Supported by Creative Scotland, Pier Arts Centre (Orkney) and LUX, the Margaret Tait Residency aims to support and develop the skills of an emerging Scotland-based artist working within film and moving image. It was developed for artists early in their career who would benefit from a focused period of development in a stimulating environment outwith their typical studio base.
Florrie James participated in the residency in 2014. A graduate of Glasgow School of Art, Florrie has screened work at the Intermedia Gallery, CCA, and Collective, and has also worked using the mediums of appropriated design, writing and painting, in addition to filmmaking. Her most recent filmmaking works, including Brighthouse and Mountaintop Administration (with Emilia Muller Ginorio), investigate the psychological and physical effects of public spaces that are entangled in processes of privatisation and populations alienated by public planning mechanisms. These themes are explored further in O.K. Rick.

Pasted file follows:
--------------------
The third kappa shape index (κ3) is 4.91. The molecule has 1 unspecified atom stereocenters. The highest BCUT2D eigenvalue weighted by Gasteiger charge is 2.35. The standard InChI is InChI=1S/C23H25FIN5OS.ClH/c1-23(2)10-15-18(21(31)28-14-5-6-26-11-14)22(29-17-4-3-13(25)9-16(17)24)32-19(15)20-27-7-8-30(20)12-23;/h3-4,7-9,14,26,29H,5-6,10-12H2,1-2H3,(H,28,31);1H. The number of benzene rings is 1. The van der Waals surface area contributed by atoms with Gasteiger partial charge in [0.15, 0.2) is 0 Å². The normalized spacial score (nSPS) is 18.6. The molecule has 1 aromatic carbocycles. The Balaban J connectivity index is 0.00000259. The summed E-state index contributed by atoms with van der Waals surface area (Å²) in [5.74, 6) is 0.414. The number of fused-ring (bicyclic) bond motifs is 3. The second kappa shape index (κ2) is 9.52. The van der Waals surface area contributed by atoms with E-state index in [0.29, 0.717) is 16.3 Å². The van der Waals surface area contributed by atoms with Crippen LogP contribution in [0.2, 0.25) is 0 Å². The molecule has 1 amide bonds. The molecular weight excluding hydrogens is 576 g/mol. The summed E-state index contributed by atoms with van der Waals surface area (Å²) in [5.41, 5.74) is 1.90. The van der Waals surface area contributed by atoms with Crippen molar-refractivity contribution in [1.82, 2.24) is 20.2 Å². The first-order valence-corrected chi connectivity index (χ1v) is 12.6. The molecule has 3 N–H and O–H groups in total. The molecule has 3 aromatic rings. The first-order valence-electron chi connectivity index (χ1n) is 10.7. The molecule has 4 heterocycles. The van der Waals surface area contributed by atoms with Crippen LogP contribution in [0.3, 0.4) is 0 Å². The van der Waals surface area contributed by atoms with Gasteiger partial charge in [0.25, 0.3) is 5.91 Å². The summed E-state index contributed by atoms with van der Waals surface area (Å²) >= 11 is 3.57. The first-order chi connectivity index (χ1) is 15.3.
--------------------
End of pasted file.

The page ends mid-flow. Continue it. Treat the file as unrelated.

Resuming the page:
Featuring an original score by Dick 50, Florrie’s film investigates personal senses of order and humanity that warp and transfigure as the characters are increasingly frustrated and in their complete search for different narratives of power. Two women, who are also Casablanca’s Rick Blaine and Victor Laszlo, travel around Orkney collecting details for the National Census. O.K. Rick tells an abstract story of latency and agency, systems of control and power and what our relationship is to the ground we stand on.
Find out more at: www.glasgowfilm.org